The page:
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WINGS Birding Tours – Narrative

Minnesota and North Dakota

North Woods to Prairies

2021 Narrative

IN BRIEF: It was great to be back in Minnesota and North Dakota for this productive Northwoods and Prairies tour! Beginning in Minneapolis, the deciduous forests played host to a number of eastern species that wouldn’t be possible during the rest of the tour. We then headed north towards Duluth and the boreal forests and bogs, which were teeming with breeding birds. Eventually we headed west into the vast open landscape of the North Dakota prairies and potholes region, which provided an entirely different mix of birds than we had had in Minnesota. Overall, it was an incredibly successful tour with many great sightings and perfect weather!

IN DETAILOur tour kicked off on the first evening near Minneapolis where we made introductions and discussed the upcoming tour over a tasty dinner.

On our first morning we headed northeast to William O’Brien State Park, which is a stone’s throw away from the St Croix River. Here we spent the whole morning birding a productive three-mile walking loop through rolling wooded areas, restored oak savannah, riparian zones, and several bogs. Right off the bat we ran into one of our main targets here, a Henslow’s Sparrow, which teed right up for us and sang, offering wonderful scope views. This area was predominately open grassland and scrub and also provided Olive-sided, Alder, Willow, and Least Flycatchers, Sedge Wren, Field Sparrow, Eastern Towhee, Blue-winged Warbler and Indigo Bunting to name a few. Many of these we wouldn’t see again during this tour. Up next, we passed through a bog and heard and saw at least five Virginia Rails and a Sora. Our views of the rails would be hard to beat as a couple of them fed directly in front of us in full view. We entered the forest and poked around a bit, picking up Eastern Wood-Pewee, Acadian Flycatcher, Yellow-throated Vireo, and Wood Thrush. The main focus here were warblers and they did not disappoint. We picked up Ovenbird, American Redstart, and no fewer than five Mourning Warblers, though they remained quite secretive. We did obtain a few brief views of one territorial male. Sadly, the Cerulean and Hooded Warblers I had the previous evening while scouting were not detected today.

It was time to hit the road and head north. After a lunch stop along the way, we eventually arrived in the port city of Duluth and headed straight for the local migration attraction: Park Point. Although the early morning hours are best, especially when conditions are favorable for a morning flight, we still had a productive visit where we picked up Brown Thrasher, a few warblers including Chestnut-sided and Yellow-rumped, and the continuing male Orchard Oriole, a locally rare bird for the Duluth area. The mowed recreational field surprised us with several Black-bellied Plovers and a Dunlin – nice additions for the day. On our way out we scanned the Superior Bay and had a half dozen Redhead, several Red-breasted Mergansers and a continuing Surf Scoter were present.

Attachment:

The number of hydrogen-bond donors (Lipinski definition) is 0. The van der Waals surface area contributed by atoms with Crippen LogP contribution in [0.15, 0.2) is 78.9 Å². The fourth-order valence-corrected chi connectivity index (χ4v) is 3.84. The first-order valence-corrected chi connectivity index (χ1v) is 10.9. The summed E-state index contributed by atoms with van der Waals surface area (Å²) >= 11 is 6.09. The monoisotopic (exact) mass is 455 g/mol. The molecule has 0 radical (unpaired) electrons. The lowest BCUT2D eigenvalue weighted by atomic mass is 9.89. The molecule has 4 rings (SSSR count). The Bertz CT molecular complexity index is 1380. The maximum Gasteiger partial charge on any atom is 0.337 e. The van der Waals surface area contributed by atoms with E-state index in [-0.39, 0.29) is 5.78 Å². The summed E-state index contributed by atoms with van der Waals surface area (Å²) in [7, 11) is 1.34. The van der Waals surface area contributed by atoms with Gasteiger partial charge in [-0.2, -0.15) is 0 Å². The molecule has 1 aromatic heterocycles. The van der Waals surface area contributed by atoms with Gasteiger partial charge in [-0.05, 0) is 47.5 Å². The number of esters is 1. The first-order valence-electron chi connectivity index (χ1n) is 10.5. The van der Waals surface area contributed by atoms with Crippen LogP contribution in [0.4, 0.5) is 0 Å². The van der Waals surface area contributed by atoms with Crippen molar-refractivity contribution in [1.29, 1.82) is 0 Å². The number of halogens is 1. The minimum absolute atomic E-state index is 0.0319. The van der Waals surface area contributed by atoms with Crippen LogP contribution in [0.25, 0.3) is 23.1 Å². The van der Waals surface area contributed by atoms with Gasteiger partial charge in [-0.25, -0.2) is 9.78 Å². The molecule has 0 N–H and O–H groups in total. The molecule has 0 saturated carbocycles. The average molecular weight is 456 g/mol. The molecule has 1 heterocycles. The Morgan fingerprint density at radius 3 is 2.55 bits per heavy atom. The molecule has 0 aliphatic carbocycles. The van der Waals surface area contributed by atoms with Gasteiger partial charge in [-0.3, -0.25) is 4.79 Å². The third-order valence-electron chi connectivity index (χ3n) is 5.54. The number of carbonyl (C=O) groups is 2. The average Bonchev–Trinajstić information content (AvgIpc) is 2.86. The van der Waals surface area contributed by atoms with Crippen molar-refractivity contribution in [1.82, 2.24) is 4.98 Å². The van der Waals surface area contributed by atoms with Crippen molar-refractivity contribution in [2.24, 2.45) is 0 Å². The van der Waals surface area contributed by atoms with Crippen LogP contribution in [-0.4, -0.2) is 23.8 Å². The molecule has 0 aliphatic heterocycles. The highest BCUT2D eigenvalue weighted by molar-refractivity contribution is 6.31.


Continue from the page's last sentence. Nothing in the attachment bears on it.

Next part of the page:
The following morning, we departed early and arrived at the Sax-Zim Bog by 6am. Very early starts are a common theme on this tour. This infamous birding location is renowned for its winter birding. However, the spring and summer offers a whole other incredible experience. The mixed Black Spruce forests, tamarack bogs, and hayfields offers a great diversity of boreal and other northern breeders and the whole area will be filled with the songs of neotropical migrants.

Our first goal of the morning was one of the most desirable species on this tour – Connecticut Warbler. We pulled up to one of the stake-out locations and sure enough a male was already singing before we got out of the van. Sax-Zim Bog, as the name suggests, is not an easy place to walk around after you leave the gravel roads. We were standing on the road and the bird was singing only 50 yards away on the other side of a very flooded ditch. For the next ten minutes a few of us built a makeshift bridge of logs and branches eventually allowing us to all cross without any substantially wet feet! We were soon face to face with a stunning male as he sang from the top of a tree. We silently celebrated before noticing other nearby species including a singing Palm Warbler, another bog specialist.

Starting off the morning on such a high mark does not always mean the rest of the day would be downhill from there. Just a short drive later we came upon a Great Gray Owl perched right along the road. We were in awe as it sat there unperturbed by our presence. Another big target in the bag!